November/December 2005

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A Fellowship of Amateurs

Once upon a time, I believed that reason governed the world. I believed there were masters of this hidden logic, and that it was my job to seek them out and become an acolyte, to apprentice myself to the experts and learn from them the forces that make the world tick.

In the course of my work for MoveOn.org, I’ve had the opportunity to talk to many people who were supposed to know what’s going on: hip-hop impresarios, top pollsters and strategists, presidential candidates and CEOs. In these circumstances, I heard a lot of formal ideas about the right way to do things, and it fell to me as the young guy in the room to ask why we were doing things the way we were. I usually figured that I was just missing something, but often my question was met with silence, and then maybe a grin — and sometimes with a “Gee, I don’t know.”

Frankly, I was shocked.

Some things people do used to make sense but don’t anymore. And sometimes, people have so much invested in the path they are pursuing that imagining a better way is painful. To admit to a flawed framework is too much to handle.

Why does this matter? It matters because if someone competent is in the driver’s seat, then we can sit back and enjoy the ride. But if the world we’re given is flawed, if we’re in a car that’s headed over a precipice and there’s no one driving, someone better grab the steering wheel.

One might conclude that the problem is just that the wrong people are in charge. Someone needs to make sure the trains run on time; we need to find that person and tell them to step up. But that person ain’t coming. The complete set of rules is forever elusive, and we are constricted by systems of thought that are themselves incomplete. In other words, there can be no experts. It’s just us chickens.

I have come to believe that none of us knows exactly what we’re doing. It’s a relief. And, in an absurd way, it’s a great equalizer. We are united in our relative cluelessness. It is a little unnerving to realize that the people who make the big decisions, the politicians who scramble the fighter jets and send out the Medicare checks, the industry titans who swallow economies like they were breakfast — that all these people are just normal.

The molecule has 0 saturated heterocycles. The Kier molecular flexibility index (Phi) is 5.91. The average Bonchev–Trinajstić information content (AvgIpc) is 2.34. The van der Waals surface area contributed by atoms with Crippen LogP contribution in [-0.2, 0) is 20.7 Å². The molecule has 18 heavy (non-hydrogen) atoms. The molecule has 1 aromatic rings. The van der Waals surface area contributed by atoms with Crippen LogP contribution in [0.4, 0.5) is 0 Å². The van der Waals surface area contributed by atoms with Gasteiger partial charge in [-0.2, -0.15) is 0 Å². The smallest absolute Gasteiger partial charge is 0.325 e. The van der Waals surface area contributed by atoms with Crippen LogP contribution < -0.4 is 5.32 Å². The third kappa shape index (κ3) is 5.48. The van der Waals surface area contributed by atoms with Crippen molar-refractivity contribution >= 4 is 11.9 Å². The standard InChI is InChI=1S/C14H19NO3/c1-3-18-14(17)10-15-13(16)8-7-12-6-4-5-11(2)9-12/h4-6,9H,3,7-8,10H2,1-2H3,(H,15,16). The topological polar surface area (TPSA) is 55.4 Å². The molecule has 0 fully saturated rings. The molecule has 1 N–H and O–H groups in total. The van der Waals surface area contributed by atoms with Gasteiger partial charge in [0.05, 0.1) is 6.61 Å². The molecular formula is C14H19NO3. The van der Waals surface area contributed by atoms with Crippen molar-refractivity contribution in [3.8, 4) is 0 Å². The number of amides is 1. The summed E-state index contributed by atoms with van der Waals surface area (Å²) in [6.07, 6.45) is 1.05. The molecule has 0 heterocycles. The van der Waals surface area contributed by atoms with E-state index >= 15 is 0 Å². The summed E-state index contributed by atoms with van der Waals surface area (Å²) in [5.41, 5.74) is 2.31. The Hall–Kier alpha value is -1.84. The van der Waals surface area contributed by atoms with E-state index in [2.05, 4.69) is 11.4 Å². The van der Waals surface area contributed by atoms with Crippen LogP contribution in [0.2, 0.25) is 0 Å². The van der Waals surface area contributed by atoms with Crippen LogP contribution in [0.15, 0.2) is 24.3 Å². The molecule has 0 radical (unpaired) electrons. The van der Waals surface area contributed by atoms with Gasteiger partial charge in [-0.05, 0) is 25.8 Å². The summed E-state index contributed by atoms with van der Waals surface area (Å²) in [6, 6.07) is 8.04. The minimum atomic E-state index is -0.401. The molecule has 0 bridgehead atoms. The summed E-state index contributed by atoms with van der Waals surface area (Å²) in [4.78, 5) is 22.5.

But it is this somewhat unnerving idea that democracy and liberty are all about. Our founders theorized a government of, by, and for the people because they recognized that no greater authority exists than all of us, together. People who are in power seek to minimize this critical point. In an effort to magnify their importance, they paint the present as an outstanding victory, the happy ending to a long and harrowing story. These are folks who benefit from stasis, who have found a nest for themselves in the machinery of the clock tower and don’t wish to be jostled by the turning of the gears.

We need to ask the questions that we feel too sheepish to ask, the questions to which no one knows the right answers. We need to examine the gears that are grinding, which over time most of us have come to rationalize and accept. With a fellowship of amateurs leading the way, we can depend in the end only on our responsibility to each other. That is all we have. But it is enough.

You see, if the game’s wide open, if none of us really knows what we’re doing, then it might be you who jumps in to save the day. If it’s just us chickens, you may be the chicken you’ve been waiting for.

Eli Pariser is executive director of MoveOn.org, one of the largest political action committees in the country.